The immediacy of the internet allows quick reactions and judgements to be made, public stances to be paraded and easy alliances forged. It’s the best breeding ground for heating up any kind of conflict. The internet, rather than fostering an age of peace and growing tolerance, as we had hoped in the 1990s, is being exploited by its users as an incubator for the worst forms of human intolerance, revenge, posturing and recruitment towards violence that has been seen since the crusades. The internet demonstrates, in clear terms, the nature of the human condition. “All of life is there …”

As I grow older, I become all too aware of the weaknesses, as well as the strengths of committing oneself to a particular faith. But I remain in this faith. The reason I do this, is that it has taught me to recognise – to not to be in denial – about my own frailties. The longer I have been a Christian, the more I have had to reckon with my own weaknesses, my own propensity for failure and my tendency or potential to hurt others. I certainly do not feel (if I ever felt) a superiority of my own faith position over that of others (be they of another faith or of no faith). All I feel is a sense of human solidarity with all people who are around on this planet at the moment, and a strong sense of unworthiness that I should share in the privilege and wonder of living the gift that is life. So it is from this, somewhat humbled postion, that I believe, with all my heart, in the need for human beings to reckon, humbly, with their own limitations, and to reckon, kindly and sympathetically, with the limitations of their enemies. In short, this means loving both our friends and our enemies. This love, when we discover it, is nothing short of a revelation and transforms us as human beings. We become more compassionate. We cry easily. We love wildly. We run the risk of peace, even if it makes us look like fools.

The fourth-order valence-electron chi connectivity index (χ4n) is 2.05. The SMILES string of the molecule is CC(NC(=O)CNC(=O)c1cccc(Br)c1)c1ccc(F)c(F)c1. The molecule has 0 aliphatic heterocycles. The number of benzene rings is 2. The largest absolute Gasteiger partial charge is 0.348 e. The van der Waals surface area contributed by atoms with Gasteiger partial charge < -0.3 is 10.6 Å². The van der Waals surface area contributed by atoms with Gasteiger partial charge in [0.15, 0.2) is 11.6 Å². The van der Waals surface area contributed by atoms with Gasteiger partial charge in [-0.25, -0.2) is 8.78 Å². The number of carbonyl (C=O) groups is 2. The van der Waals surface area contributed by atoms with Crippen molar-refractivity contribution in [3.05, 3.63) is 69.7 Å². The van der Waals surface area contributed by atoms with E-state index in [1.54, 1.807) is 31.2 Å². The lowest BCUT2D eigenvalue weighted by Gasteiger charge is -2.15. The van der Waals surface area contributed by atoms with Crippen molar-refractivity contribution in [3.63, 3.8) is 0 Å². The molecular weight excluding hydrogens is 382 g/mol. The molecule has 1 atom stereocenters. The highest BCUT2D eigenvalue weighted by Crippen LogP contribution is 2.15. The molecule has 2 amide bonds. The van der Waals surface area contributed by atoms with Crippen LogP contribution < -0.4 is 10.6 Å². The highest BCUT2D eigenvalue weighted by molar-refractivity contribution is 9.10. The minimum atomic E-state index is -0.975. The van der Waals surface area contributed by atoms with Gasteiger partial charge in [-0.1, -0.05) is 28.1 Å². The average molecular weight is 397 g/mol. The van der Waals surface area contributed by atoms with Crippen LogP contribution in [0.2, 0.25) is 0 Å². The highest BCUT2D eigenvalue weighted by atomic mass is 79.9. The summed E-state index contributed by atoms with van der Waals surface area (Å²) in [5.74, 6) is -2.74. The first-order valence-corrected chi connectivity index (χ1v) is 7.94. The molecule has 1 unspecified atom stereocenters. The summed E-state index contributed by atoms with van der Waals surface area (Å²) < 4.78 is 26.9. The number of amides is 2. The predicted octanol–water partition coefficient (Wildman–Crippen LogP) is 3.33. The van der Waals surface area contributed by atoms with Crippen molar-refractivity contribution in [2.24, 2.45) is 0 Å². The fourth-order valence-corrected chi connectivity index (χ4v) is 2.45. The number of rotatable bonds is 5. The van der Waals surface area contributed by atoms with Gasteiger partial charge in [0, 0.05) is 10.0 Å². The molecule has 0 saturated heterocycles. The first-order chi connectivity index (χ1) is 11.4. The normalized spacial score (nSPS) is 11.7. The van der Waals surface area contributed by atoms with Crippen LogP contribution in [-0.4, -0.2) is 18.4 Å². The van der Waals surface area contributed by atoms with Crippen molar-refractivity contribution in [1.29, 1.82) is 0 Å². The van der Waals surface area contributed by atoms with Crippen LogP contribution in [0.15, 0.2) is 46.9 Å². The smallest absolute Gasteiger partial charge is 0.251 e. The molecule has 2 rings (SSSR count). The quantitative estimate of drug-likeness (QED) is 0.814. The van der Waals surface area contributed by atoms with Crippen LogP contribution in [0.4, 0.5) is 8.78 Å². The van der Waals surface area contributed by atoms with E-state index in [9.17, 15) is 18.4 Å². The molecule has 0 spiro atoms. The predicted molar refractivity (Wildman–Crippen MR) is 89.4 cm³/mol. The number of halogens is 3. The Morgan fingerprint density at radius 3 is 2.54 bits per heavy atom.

This, in Christian terms, is called “the Kingdom of God”, which is an idea which lies at the heart of the Christian vision. It’s a place where people learn to forgive the failings of others, as they discover their own failings to have been forgiven. Where love is greater than anything else. Where God is not “owned” by any faith, but is allowed to be God as God truly is. Where people are set free from the tyranny of “being right” into being loved and being loving instead.

At a time when the news seems to be so negative, I want to affirm that I believe in this vision of the universe, and – in love – I want to celebrate it with others, irrespective of their faith, their belief or their politics.

I hope that this vision comes to pass. Because, although the old superpowers are now a history lesson, the power to destruction that they represented is still there, and much sought-after. I pray that this love, this forgiveness, this generosity would break out across our globally-connected humanity, if only for our own survival. For the alternative is as bad, if not more tragic, than the horror that faced us in the 1980s.

Comments

Paul Davison 27/07/14 - 11:06 pm

Well said! To a large degree, I think much of the division and hatred in the world comes from a stubborn refusal in seeing the common humanity in others and insisting on drawing lines between us that St. Paul rejected.